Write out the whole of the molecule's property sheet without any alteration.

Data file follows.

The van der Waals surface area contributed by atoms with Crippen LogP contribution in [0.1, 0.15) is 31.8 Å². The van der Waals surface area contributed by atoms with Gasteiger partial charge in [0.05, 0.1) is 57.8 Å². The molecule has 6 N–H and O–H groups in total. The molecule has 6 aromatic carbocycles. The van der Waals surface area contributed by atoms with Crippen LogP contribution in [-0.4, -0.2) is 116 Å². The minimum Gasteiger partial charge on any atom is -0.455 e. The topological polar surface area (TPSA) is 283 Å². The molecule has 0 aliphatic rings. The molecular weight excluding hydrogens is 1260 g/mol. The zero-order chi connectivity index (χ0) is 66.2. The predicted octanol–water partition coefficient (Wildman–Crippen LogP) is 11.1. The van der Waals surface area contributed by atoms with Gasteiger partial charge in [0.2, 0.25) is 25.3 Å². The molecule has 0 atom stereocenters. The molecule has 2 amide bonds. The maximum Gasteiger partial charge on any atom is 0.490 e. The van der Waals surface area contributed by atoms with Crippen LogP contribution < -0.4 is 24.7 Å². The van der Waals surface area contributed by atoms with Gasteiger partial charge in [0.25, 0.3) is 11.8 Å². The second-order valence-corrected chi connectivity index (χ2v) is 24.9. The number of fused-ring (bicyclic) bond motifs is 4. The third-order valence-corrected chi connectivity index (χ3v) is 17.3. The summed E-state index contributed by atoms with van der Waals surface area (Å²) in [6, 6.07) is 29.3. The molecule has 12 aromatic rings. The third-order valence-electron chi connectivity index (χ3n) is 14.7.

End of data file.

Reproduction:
The van der Waals surface area contributed by atoms with Crippen LogP contribution in [0.1, 0.15) is 31.8 Å². The van der Waals surface area contributed by atoms with Gasteiger partial charge in [0.05, 0.1) is 57.8 Å². The molecule has 6 N–H and O–H groups in total. The molecule has 6 aromatic carbocycles. The van der Waals surface area contributed by atoms with Crippen LogP contribution in [-0.4, -0.2) is 116 Å². The minimum Gasteiger partial charge on any atom is -0.455 e. The topological polar surface area (TPSA) is 283 Å². The molecule has 0 aliphatic rings. The molecular weight excluding hydrogens is 1260 g/mol. The zero-order chi connectivity index (χ0) is 66.2. The predicted octanol–water partition coefficient (Wildman–Crippen LogP) is 11.1. The van der Waals surface area contributed by atoms with Gasteiger partial charge in [0.2, 0.25) is 25.3 Å². The molecule has 0 atom stereocenters. The molecule has 2 amide bonds. The maximum Gasteiger partial charge on any atom is 0.490 e. The van der Waals surface area contributed by atoms with Crippen LogP contribution < -0.4 is 24.7 Å². The van der Waals surface area contributed by atoms with Gasteiger partial charge in [0.25, 0.3) is 11.8 Å². The second-order valence-corrected chi connectivity index (χ2v) is 24.9. The number of fused-ring (bicyclic) bond motifs is 4. The third-order valence-corrected chi connectivity index (χ3v) is 17.3. The summed E-state index contributed by atoms with van der Waals surface area (Å²) in [6, 6.07) is 29.3. The molecule has 12 aromatic rings. The third-order valence-electron chi connectivity index (χ3n) is 14.7.